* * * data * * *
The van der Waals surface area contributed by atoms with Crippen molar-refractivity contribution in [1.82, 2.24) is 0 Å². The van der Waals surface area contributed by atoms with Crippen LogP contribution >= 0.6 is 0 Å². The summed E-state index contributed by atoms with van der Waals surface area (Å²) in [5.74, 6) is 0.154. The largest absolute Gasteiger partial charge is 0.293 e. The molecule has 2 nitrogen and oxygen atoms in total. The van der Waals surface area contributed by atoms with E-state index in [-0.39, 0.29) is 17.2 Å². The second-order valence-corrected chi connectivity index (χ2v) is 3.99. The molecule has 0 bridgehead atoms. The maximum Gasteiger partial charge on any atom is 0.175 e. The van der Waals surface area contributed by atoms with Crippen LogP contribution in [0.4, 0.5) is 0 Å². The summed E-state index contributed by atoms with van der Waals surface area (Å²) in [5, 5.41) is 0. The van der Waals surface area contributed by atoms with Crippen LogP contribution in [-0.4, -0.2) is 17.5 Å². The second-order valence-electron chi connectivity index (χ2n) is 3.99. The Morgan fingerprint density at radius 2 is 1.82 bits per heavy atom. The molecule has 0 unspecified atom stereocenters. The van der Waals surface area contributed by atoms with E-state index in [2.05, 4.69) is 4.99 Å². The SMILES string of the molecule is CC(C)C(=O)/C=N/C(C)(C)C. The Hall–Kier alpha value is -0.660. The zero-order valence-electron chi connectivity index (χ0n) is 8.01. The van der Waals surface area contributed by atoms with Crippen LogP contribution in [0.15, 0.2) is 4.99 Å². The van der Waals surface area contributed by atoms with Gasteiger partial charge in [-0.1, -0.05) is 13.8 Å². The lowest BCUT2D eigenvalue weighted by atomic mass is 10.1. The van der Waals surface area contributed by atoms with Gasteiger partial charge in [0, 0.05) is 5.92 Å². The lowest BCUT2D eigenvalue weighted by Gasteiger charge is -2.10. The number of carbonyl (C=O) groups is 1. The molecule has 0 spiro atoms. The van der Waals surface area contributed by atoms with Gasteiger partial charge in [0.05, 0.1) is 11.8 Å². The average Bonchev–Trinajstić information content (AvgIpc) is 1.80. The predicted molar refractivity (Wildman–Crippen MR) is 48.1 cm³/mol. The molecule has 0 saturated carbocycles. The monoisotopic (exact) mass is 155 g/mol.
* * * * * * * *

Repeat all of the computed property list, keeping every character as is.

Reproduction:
The van der Waals surface area contributed by atoms with Crippen molar-refractivity contribution in [1.82, 2.24) is 0 Å². The van der Waals surface area contributed by atoms with Crippen LogP contribution >= 0.6 is 0 Å². The summed E-state index contributed by atoms with van der Waals surface area (Å²) in [5.74, 6) is 0.154. The largest absolute Gasteiger partial charge is 0.293 e. The molecule has 2 nitrogen and oxygen atoms in total. The van der Waals surface area contributed by atoms with E-state index in [-0.39, 0.29) is 17.2 Å². The second-order valence-corrected chi connectivity index (χ2v) is 3.99. The molecule has 0 bridgehead atoms. The maximum Gasteiger partial charge on any atom is 0.175 e. The van der Waals surface area contributed by atoms with Crippen LogP contribution in [0.4, 0.5) is 0 Å². The summed E-state index contributed by atoms with van der Waals surface area (Å²) in [5, 5.41) is 0. The van der Waals surface area contributed by atoms with Crippen LogP contribution in [-0.4, -0.2) is 17.5 Å². The second-order valence-electron chi connectivity index (χ2n) is 3.99. The Morgan fingerprint density at radius 2 is 1.82 bits per heavy atom. The molecule has 0 unspecified atom stereocenters. The van der Waals surface area contributed by atoms with E-state index in [2.05, 4.69) is 4.99 Å². The SMILES string of the molecule is CC(C)C(=O)/C=N/C(C)(C)C. The Hall–Kier alpha value is -0.660. The zero-order valence-electron chi connectivity index (χ0n) is 8.01. The van der Waals surface area contributed by atoms with Crippen LogP contribution in [0.15, 0.2) is 4.99 Å². The van der Waals surface area contributed by atoms with Gasteiger partial charge in [-0.1, -0.05) is 13.8 Å². The lowest BCUT2D eigenvalue weighted by atomic mass is 10.1. The van der Waals surface area contributed by atoms with Gasteiger partial charge in [0, 0.05) is 5.92 Å². The lowest BCUT2D eigenvalue weighted by Gasteiger charge is -2.10. The number of carbonyl (C=O) groups is 1. The molecule has 0 spiro atoms. The van der Waals surface area contributed by atoms with Gasteiger partial charge in [0.05, 0.1) is 11.8 Å². The average Bonchev–Trinajstić information content (AvgIpc) is 1.80. The predicted molar refractivity (Wildman–Crippen MR) is 48.1 cm³/mol. The molecule has 0 saturated carbocycles. The monoisotopic (exact) mass is 155 g/mol.